Bishop Joseph Dupont, The Myth

He is known and venerated throughout the Nothern and Lwapula Provinces of Zambia as the first white man to settle in Bemba territory.

Close to the territory of Mwamba, the powerful Chief of Ituna (Kasama), Dupont was the spokesman of Mwamba with the British. With the support of Mwamba and Makasa, he founded missions in February 1897 in the territories of Chitimukulu and Mwamba without the protection of the British.


On May 16, 1897, shortly after his return from this exhausting journey, Father Dupont received a letter from Rome appointing him Bishop of the newly erected Apostolic Vicariate  of Nyasa. Chiefs and people of the whole area flocked to attend the ceremony and to express their good wishes.

Death of Mwamba:

Early in the morning of October 24, a great uproar resounded throughout the capital: “Chief Mwamba is dead.” Before dying, the Chief said: “Bwana Motomoto is the only man who has faced up to me and had no fear of me. If I die, he will take over from me and be the protector of my people against those who will seek to kill them.”

All the relatives of the dead Chief ran for refuge to Motomoto and the Fathers at Milungu. Before long about 10,000 people crowded round his encampment. They all proclaimed to be his ‘subjects’. Bishop Dupont held council with all the chiefs. Among other things he told them that they must accept the authority of the British, in accordance with international agreements.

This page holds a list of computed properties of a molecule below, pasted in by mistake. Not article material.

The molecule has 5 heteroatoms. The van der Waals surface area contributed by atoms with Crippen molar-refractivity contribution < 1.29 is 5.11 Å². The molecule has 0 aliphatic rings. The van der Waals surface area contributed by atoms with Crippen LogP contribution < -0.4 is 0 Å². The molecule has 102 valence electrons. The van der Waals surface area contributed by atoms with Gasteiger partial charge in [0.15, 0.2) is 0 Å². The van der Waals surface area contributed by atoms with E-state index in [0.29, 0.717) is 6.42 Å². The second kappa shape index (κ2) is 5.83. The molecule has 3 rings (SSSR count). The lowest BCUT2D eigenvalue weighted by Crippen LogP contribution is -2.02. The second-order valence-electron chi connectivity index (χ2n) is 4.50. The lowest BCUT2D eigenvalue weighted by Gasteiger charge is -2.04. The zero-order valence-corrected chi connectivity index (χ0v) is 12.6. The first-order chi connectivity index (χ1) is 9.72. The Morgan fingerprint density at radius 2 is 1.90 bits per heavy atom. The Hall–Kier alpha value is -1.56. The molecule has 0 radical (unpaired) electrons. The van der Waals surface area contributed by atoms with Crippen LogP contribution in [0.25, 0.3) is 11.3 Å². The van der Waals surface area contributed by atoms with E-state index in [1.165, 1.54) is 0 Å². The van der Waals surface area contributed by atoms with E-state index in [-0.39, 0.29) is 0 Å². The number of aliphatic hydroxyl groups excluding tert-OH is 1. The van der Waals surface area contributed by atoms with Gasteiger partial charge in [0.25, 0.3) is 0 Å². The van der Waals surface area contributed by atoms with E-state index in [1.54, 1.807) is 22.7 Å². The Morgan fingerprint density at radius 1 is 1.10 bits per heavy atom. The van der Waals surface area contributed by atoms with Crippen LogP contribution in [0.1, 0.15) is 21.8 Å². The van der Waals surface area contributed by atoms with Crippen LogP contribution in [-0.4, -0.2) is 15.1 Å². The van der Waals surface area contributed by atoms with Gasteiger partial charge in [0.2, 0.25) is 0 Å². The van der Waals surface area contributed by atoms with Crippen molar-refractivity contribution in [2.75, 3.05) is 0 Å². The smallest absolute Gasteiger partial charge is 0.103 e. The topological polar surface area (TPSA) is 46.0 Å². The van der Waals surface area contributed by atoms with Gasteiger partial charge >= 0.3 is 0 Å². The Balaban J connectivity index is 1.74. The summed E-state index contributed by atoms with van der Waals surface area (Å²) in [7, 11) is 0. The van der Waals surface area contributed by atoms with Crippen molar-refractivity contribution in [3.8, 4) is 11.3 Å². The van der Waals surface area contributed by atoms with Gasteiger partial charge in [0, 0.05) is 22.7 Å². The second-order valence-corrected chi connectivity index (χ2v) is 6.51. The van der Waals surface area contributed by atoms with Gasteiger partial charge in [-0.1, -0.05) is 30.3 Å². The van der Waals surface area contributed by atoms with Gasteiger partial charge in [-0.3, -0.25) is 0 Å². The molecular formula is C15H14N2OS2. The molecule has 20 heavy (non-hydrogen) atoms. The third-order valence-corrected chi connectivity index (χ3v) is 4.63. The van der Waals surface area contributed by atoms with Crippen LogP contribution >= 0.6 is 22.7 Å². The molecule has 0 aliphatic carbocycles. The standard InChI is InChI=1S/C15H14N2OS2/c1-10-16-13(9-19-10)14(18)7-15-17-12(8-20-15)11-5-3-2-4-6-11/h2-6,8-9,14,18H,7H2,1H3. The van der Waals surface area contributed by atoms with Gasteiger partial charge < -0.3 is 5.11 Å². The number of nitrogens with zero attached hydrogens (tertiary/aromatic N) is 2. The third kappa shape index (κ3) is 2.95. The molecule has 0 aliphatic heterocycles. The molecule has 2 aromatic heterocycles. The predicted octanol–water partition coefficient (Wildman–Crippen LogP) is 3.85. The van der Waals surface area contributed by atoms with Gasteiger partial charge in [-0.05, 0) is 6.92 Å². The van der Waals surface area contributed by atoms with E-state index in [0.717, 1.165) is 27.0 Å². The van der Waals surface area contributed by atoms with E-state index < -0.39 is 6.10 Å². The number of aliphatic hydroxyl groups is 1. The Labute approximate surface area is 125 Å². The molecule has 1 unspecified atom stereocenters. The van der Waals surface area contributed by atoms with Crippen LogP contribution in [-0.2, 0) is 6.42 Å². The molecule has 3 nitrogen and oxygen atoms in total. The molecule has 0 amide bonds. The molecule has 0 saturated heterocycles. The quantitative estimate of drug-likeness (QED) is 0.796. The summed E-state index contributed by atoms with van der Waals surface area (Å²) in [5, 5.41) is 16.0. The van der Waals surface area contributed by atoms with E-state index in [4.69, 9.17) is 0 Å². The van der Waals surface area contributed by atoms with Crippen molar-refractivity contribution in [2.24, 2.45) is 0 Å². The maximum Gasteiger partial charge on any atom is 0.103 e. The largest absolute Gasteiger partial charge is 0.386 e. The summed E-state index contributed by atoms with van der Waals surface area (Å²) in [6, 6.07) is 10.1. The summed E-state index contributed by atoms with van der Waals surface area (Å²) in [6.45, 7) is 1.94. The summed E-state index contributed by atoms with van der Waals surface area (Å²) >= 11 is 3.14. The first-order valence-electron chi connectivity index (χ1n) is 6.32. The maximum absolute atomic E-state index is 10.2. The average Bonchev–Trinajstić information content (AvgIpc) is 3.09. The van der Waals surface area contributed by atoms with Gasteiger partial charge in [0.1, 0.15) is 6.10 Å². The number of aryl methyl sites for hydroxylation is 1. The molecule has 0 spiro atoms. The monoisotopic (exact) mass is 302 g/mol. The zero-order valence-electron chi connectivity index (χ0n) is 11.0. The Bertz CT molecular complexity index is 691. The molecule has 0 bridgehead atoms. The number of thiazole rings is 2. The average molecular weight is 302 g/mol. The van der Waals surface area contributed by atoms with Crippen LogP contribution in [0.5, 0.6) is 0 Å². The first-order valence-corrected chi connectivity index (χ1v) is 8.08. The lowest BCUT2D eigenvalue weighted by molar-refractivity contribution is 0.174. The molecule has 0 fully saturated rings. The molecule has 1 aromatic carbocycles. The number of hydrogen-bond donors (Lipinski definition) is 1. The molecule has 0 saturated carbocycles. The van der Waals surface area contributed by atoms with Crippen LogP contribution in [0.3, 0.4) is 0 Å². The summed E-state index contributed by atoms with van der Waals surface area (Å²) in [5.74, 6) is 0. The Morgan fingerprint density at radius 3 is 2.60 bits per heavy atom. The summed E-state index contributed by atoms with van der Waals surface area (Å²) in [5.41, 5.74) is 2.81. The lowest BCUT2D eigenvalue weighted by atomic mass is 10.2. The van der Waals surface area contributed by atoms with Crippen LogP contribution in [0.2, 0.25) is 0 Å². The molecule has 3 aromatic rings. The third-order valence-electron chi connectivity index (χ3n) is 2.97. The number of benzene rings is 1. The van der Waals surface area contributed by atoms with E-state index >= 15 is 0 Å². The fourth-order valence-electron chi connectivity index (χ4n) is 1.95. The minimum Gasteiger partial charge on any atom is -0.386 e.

Enforced Rest:

The last eight years since his arrival in 1891 had taken their toll on Bishop’s Dupont health. He had to return to Europe for a long rest. Before going to Europe he opened another mission in Chilonga. The four years he spent in Europe were not wasted; he worked hard speaking about the missions, recruiting missionaries and collecting money. He also obtained the services of the White Sisters who were to arrive in Zambia in 1902. During this time, three new missions were created: Mua, Likuni, and Kachebere (all in what is now Malawi).

Come back:

When he came back on 30 April 1904, after paying visits to Makasa, and Kayambi, he opened a new mission at Kapatu near Kaliminwa. This brought to twelve the number of missions which had been founded in the Vicariate since 1895. The Bishop insisted on frequent visits to each of his missions, even those in the South more than a thousand kilometers away.

Final Departure:

With all these visits, he was again exhausted. He realized that it was time for him to hand over his responsibilities to others, and offered his resignation to his superiors on October 18, 1910. Father Guillemé was appointed Apostolic Vicar to replace Bishop Dupont in April 1911. Knowing that his prestige would have embarrassed his successor, Dupont left Zambia in September 1911. He went to France to recuperate and to do whatever work he could. In 1917 he retired to Thibar in Tunisia and was obliged to curtail his activities. However, he kept constant contact with his dear Bemba and with his missionaries, who in turn never forgot the work he had accomplished in the Missions in Zambia. The long years of seclusion must have been very painful for one who had been so active. He died in Thibar in June 1930. His fame is due to his human qualities of leadership and the services he rendered to the people of Zambia.

Extract from “Where it all began”, Bishop Jean Marie Ogez